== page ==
Researchers have spotted the MuddyWater, Fin8 and Platinum cybergangs all making an unwanted comeback following an observed increase in malicious activity over the last few weeks.
Trend Micro came across several campaigns its researchers believe contain the hallmarks of MuddyWater. But this time around the group apparently deployed a new multi-stage PowerShell-based backdoor called POWERSTATS v3, which was contained in a spearphishing email. The emails targeted a university in Jordan as well as the Turkish government, and contained a document embedded with a malicious macro that drops a VBE file encoded with Microsoft Script Encoder to install a backdoor.
With the backdoor in place, a second-stage attack can take place that installs another backdoor, plus takes screenshots and has the ability for command execution via the cmd.exe binary.
"While MuddyWater appears to have no access to zero-days and advanced malware variants, it still managed to compromise its targets. This can be attributed to the constant development of their schemes. Notably, the group’s use of email as an infection vector seems to yield success for their campaigns. In this regard, apart from using smart email security solutions, organisations should inform their employees of ways to stay safe from email threats," Trend Micro reported.
Meanwhile, Fin8 has made its first appearance of the year, say researchers who linked the group to a new and sophisticated variant of the ShellTea/PunchBuggy backdoor that attempted to install POS malware on a company in the hotel industry.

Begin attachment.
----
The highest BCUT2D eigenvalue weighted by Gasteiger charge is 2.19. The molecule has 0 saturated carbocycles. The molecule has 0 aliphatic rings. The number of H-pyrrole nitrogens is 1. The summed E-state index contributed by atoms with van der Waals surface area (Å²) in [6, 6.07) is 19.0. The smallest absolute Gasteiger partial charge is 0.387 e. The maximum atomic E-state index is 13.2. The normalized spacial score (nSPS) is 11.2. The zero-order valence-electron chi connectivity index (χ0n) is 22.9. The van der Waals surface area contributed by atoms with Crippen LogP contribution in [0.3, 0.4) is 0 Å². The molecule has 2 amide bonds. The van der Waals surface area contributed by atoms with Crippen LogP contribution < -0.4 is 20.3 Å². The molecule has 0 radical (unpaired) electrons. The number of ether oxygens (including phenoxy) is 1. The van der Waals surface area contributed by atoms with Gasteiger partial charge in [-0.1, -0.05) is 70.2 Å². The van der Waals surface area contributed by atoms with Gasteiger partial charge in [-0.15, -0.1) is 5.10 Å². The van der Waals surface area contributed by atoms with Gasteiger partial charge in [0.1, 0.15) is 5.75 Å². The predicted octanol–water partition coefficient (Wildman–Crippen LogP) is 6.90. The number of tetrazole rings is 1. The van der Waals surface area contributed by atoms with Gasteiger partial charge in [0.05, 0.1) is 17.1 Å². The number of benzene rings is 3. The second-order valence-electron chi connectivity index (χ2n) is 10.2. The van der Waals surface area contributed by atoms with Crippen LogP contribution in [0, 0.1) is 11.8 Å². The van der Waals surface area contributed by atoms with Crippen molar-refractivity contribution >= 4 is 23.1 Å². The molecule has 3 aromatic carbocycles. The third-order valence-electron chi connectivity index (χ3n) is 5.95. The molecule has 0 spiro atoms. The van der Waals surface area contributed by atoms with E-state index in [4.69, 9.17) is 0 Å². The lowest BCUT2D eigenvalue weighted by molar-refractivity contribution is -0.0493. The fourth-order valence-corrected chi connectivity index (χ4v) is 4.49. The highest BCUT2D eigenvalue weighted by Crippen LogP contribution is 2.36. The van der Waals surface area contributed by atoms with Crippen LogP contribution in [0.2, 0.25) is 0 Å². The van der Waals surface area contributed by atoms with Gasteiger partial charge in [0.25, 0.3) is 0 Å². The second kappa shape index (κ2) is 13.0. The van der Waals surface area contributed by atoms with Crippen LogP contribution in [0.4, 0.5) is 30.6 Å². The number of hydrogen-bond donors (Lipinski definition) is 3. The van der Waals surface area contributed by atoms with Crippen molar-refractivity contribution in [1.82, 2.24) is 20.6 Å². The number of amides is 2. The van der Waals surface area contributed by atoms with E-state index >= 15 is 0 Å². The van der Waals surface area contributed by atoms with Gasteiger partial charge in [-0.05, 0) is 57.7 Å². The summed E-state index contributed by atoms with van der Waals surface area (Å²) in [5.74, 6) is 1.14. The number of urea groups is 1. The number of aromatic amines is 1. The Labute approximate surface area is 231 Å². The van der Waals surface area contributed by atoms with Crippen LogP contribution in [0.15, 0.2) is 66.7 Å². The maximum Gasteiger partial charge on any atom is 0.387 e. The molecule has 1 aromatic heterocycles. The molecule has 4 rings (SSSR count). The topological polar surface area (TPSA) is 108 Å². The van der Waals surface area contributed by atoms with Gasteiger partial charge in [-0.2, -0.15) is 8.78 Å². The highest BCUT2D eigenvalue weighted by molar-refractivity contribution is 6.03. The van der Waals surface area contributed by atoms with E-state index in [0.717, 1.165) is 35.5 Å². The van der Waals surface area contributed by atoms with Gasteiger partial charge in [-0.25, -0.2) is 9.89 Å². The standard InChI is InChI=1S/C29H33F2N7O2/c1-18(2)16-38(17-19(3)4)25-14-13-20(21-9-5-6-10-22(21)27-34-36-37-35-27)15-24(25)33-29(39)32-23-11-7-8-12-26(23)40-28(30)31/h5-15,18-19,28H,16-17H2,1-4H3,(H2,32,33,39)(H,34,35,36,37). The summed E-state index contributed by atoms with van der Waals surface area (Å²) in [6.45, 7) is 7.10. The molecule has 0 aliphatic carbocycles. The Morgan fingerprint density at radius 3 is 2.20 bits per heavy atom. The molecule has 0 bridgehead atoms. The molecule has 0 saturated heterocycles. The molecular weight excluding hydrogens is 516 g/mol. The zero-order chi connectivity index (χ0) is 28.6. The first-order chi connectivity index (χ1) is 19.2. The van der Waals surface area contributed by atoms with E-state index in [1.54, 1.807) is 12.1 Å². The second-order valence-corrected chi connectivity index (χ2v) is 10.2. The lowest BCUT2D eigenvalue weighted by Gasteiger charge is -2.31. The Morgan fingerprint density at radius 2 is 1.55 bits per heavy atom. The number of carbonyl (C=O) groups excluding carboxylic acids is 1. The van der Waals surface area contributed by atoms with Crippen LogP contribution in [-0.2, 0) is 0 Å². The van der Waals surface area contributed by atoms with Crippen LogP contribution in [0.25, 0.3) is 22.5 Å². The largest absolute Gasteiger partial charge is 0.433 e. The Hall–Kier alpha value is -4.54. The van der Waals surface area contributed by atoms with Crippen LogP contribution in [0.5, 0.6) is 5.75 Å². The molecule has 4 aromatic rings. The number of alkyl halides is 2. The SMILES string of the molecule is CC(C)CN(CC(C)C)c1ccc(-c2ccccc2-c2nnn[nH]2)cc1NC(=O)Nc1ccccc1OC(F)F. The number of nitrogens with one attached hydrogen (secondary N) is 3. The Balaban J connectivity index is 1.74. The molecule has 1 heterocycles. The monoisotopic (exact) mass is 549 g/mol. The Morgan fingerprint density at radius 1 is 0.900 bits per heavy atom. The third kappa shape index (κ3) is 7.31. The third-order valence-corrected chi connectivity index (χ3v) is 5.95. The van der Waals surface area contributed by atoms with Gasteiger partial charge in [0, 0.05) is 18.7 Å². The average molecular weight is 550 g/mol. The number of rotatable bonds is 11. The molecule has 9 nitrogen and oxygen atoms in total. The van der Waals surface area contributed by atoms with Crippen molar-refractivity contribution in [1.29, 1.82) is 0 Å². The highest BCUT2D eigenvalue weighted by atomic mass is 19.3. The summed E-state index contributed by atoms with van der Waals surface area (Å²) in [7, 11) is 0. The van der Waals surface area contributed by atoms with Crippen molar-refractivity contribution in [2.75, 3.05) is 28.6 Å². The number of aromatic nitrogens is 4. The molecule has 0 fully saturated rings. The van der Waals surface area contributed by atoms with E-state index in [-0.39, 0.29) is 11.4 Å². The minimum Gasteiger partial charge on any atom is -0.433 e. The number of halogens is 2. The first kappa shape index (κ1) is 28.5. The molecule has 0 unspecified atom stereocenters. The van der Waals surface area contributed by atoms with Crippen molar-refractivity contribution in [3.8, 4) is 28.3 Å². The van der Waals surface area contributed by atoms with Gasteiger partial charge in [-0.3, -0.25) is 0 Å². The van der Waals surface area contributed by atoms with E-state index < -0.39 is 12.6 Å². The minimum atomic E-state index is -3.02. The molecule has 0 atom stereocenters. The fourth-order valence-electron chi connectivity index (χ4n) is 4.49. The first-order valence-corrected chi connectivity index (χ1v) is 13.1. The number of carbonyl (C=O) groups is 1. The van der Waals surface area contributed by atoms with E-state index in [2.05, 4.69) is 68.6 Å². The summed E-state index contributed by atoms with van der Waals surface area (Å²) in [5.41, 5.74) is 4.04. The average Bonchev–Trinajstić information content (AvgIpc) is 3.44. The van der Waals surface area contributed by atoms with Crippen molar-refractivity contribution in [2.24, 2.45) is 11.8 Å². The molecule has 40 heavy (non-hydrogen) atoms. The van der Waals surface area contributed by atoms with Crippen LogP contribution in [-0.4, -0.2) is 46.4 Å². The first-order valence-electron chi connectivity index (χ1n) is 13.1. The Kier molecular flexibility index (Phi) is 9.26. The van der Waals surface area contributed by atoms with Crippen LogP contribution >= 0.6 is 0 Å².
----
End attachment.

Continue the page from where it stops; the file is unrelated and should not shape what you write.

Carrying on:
Due to the manner and tools used to conduct the attack, Morphisec is attributing the operation to Fin8 with a high level of confidence, although there are a few points, such as URLs and infrastructure that overlap with the Fin7 group instead. As in past attacks, Fin8 used phishing to establish itself and installed backdoors and other methods to maintain persistence.
Finally, researchers at Kaspersky came across the latest incursions by the Platinum APT group while investigating attacks against governments and military organisations in South and Southeast Asia. These incidents involved the use a PowerShell downloader, as well as free hosting services (e.g. Dropbox) for creating command and control addresses. In addition, the researchers came across something new: the malware hid all its communications with the C2 server using a form of text steganography.
The investigation turned up a pair of backdoor programs that were used in two different stages of the attack. "…Both attacks used the same domain to store exfiltrated data, and we discovered that some of the victims were infected by both types of malware at the same time," Kaspersky said. "It’s worth mentioning that in the second stage, all executable files were protected with a runtime crypter and after unpacking them we found another, previously undiscovered, backdoor that is known to be related to Platinum."
This article was originally published on SC Media US.